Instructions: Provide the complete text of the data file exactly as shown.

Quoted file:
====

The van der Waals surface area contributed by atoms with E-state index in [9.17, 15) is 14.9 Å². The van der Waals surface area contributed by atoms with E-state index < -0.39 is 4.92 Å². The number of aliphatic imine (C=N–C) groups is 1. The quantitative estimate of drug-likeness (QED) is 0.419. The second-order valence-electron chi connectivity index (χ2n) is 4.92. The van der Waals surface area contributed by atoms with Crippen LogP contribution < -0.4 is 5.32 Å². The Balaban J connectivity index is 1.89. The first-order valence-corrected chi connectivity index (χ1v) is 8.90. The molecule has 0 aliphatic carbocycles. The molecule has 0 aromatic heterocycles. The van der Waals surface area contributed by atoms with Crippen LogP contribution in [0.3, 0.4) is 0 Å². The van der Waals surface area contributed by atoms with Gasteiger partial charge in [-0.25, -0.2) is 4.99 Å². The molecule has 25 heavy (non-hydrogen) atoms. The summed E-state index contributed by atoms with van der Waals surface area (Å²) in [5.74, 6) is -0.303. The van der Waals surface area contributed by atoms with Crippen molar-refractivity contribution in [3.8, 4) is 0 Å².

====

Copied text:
The van der Waals surface area contributed by atoms with E-state index in [9.17, 15) is 14.9 Å². The van der Waals surface area contributed by atoms with E-state index < -0.39 is 4.92 Å². The number of aliphatic imine (C=N–C) groups is 1. The quantitative estimate of drug-likeness (QED) is 0.419. The second-order valence-electron chi connectivity index (χ2n) is 4.92. The van der Waals surface area contributed by atoms with Crippen LogP contribution < -0.4 is 5.32 Å². The Balaban J connectivity index is 1.89. The first-order valence-corrected chi connectivity index (χ1v) is 8.90. The molecule has 0 aliphatic carbocycles. The molecule has 0 aromatic heterocycles. The van der Waals surface area contributed by atoms with Crippen LogP contribution in [0.3, 0.4) is 0 Å². The van der Waals surface area contributed by atoms with Gasteiger partial charge in [-0.25, -0.2) is 4.99 Å². The molecule has 25 heavy (non-hydrogen) atoms. The summed E-state index contributed by atoms with van der Waals surface area (Å²) in [5.74, 6) is -0.303. The van der Waals surface area contributed by atoms with Crippen molar-refractivity contribution in [3.8, 4) is 0 Å².